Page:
At all times relevant to this appeal, the Mental Health Code defined “developmental disability” as “an impairment of general intellectual functioning or adaptive behavior” that “has continued since its origination or can be expected to continue indefinitely” and that “constitutes a substantial burden to the impaired person's ability to perform normally in society” and that “is attributable to ․ [m]ental retardation, cerebral palsy, epilepsy, or autism,” or to any other condition producing a similar impairment or to dyslexia resulting from any of the above. M.C.L. § 330.1600(e); M.S.A. § 14.800(600)(e).3 We have carefully reviewed the record and find that, without question, Richard falls within this definition.4 Accordingly, because Richard is a developmentally disabled person, the probate court erred in conducting the guardianship proceedings pursuant to article 4 of the Probate Code.
The coguardians argue that any error in the probate court's use of the wrong statutory procedure was harmless. We disagree.
The Mental Health Code provides safeguards to protect the substantive rights of the developmentally disabled. Michigan Ass'n for Retarded Citizens v. Wayne Co. Probate Judge, 79 Mich.App. 487, 492, 261 N.W.2d 60 (1977). Our Supreme Court has stated that the powers of the probate court to appoint a guardian are purely statutory and that the requirements of the applicable statutes must be strictly observed. Stevens v. Stevens, 266 Mich. 446, 449, 254 N.W. 162 (1934). Here, the mandate of M.C.L. § 330.1604(2); M.S.A. § 14.800(604)(2) is clear and unambiguous: “An appointment of a guardian for a developmentally disabled person shall be made only pursuant to [the Mental Health Code].” The word “shall” indicates a mandatory, nondiscretionary provision. In re Hall-Smith, 222 Mich.App. 470, 472, 564 N.W.2d 156 (1997). Consequently, the appointment of a guardian for a developmentally disabled person under the Revised Probate Code would directly contradict the Legislature's clear mandate that such proceedings must be conducted pursuant to the Mental Health Code.
Appellees' argument, that the facts of this case would support the establishment of a guardianship under either code ignores the Legislature's decision to afford certain safeguards to the developmentally disabled not afforded to persons alleged to be legally incapacitated.5 These safeguards would be nullified if a party petitioning for the appointment of a guardian for a developmentally disabled person were allowed to proceed under the Revised Probate Code.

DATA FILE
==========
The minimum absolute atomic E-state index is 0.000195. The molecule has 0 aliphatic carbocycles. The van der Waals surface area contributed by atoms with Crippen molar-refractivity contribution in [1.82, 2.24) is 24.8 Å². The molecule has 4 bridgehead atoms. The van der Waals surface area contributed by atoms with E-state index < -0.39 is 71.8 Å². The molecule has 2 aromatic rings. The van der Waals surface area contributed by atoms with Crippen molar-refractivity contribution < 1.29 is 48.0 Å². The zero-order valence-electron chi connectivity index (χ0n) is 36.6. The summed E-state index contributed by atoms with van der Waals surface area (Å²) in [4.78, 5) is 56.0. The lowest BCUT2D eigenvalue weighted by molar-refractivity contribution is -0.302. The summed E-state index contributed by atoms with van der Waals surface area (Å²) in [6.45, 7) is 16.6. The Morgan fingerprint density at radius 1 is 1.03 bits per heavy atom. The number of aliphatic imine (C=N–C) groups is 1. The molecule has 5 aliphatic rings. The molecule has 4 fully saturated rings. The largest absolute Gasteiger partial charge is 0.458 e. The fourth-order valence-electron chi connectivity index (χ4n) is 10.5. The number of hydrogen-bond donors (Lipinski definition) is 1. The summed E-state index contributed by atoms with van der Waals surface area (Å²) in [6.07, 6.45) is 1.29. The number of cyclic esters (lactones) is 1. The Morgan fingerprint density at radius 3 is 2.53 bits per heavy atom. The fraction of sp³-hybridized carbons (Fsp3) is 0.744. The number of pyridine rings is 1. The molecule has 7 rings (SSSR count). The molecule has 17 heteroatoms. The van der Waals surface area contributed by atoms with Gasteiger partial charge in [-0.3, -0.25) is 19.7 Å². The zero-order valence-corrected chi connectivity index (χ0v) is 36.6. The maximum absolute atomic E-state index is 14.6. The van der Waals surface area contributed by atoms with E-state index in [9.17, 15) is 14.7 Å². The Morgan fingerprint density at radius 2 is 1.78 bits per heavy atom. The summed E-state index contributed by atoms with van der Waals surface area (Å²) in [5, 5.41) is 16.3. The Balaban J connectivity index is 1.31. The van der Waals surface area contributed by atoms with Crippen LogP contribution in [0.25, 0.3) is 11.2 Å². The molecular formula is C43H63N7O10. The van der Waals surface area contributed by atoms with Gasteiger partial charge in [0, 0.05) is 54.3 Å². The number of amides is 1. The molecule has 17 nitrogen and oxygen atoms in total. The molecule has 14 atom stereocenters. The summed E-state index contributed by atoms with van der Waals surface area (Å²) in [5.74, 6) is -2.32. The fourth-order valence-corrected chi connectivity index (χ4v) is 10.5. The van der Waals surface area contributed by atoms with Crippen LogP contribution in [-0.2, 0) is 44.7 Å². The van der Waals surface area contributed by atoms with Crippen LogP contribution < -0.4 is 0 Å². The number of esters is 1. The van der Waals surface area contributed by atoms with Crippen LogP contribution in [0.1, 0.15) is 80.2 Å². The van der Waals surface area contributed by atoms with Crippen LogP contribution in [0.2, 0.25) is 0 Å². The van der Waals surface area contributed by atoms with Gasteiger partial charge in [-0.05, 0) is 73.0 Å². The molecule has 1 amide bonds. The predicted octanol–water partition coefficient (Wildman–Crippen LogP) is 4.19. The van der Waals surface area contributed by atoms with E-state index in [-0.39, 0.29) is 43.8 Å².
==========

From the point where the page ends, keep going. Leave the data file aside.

We conclude that only chapter 6 of the Mental Health Code may be used to appoint a guardian for a developmentally disabled adult, regardless of whether that person also satisfies the definition of a legally incapacitated person as defined in the Revised Probate Code. The probate court erred in not following this clear statutory mandate, and the circuit court erred in affirming the decision of the probate court. By conducting the guardianship proceedings under the Revised Probate Code, the probate court denied Richard the protections that the Legislature has specifically afforded to the developmentally disabled under the Mental Health Code. Because this error is not harmless, we reverse the judgment of the circuit court and remand this case with instructions that the probate court dissolve the guardianships and conservatorships. Petitioner is free to file a new petition for guardianship pursuant to the Mental Health Code.
Because of our determination that reversal is required, we need not address Richard's remaining issues on appeal.
Reversed and remanded. We do not retain jurisdiction.
1. Respondent Lawrence Neal, for whom coguardians and coconservators were also appointed, has withdrawn his appeal from our consideration.
2. Section 8(2) of the Revised Probate Code, M.C.L. § 700.8(2); M.S.A. § 27.5008(2), defines a “legally incapacitated person” as follows:[A] person ․ who is impaired by reason of mental illness, mental deficiency, physical illness or disability, chronic use of drugs, chronic intoxication, or other cause, to the extent that the person lacks sufficient understanding capacity to make or communicate informed decisions concerning his or her person.We express no opinion regarding whether Richard also falls within this definition of a legally incapacitated person.